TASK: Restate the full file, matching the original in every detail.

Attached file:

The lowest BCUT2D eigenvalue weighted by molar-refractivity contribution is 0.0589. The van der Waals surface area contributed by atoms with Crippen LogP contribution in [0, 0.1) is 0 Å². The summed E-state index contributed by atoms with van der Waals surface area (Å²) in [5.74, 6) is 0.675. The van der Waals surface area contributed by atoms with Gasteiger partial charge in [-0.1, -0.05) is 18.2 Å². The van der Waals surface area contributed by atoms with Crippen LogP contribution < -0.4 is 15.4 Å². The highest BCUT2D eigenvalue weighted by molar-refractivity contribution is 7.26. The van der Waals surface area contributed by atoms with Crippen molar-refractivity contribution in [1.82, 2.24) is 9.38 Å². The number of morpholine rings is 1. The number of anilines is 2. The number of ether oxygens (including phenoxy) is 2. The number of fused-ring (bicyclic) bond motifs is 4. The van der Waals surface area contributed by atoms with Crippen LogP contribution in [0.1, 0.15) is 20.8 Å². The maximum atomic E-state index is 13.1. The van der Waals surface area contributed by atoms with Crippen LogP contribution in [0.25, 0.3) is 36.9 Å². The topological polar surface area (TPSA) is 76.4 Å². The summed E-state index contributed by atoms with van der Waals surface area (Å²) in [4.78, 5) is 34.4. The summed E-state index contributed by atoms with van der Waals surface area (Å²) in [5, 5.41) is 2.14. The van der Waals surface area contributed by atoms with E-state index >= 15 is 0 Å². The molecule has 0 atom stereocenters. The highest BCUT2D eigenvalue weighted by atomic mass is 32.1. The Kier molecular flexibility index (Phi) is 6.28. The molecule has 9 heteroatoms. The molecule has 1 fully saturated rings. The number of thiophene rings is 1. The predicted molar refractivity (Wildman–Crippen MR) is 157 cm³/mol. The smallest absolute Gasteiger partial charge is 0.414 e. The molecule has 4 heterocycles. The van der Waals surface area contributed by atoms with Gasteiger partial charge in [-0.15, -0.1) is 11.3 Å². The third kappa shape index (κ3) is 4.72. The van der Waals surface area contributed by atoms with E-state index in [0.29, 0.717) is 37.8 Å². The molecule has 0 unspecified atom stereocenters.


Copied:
The lowest BCUT2D eigenvalue weighted by molar-refractivity contribution is 0.0589. The van der Waals surface area contributed by atoms with Crippen LogP contribution in [0, 0.1) is 0 Å². The summed E-state index contributed by atoms with van der Waals surface area (Å²) in [5.74, 6) is 0.675. The van der Waals surface area contributed by atoms with Gasteiger partial charge in [-0.1, -0.05) is 18.2 Å². The van der Waals surface area contributed by atoms with Crippen LogP contribution < -0.4 is 15.4 Å². The highest BCUT2D eigenvalue weighted by molar-refractivity contribution is 7.26. The van der Waals surface area contributed by atoms with Crippen molar-refractivity contribution in [1.82, 2.24) is 9.38 Å². The number of morpholine rings is 1. The number of anilines is 2. The number of ether oxygens (including phenoxy) is 2. The number of fused-ring (bicyclic) bond motifs is 4. The van der Waals surface area contributed by atoms with Crippen LogP contribution in [0.1, 0.15) is 20.8 Å². The maximum atomic E-state index is 13.1. The van der Waals surface area contributed by atoms with Crippen LogP contribution in [0.25, 0.3) is 36.9 Å². The topological polar surface area (TPSA) is 76.4 Å². The summed E-state index contributed by atoms with van der Waals surface area (Å²) in [4.78, 5) is 34.4. The summed E-state index contributed by atoms with van der Waals surface area (Å²) in [5, 5.41) is 2.14. The van der Waals surface area contributed by atoms with E-state index >= 15 is 0 Å². The molecule has 0 atom stereocenters. The highest BCUT2D eigenvalue weighted by atomic mass is 32.1. The Kier molecular flexibility index (Phi) is 6.28. The molecule has 9 heteroatoms. The molecule has 1 fully saturated rings. The number of thiophene rings is 1. The predicted molar refractivity (Wildman–Crippen MR) is 157 cm³/mol. The smallest absolute Gasteiger partial charge is 0.414 e. The molecule has 4 heterocycles. The van der Waals surface area contributed by atoms with Gasteiger partial charge in [-0.15, -0.1) is 11.3 Å². The third kappa shape index (κ3) is 4.72. The van der Waals surface area contributed by atoms with E-state index in [0.29, 0.717) is 37.8 Å². The molecule has 0 unspecified atom stereocenters.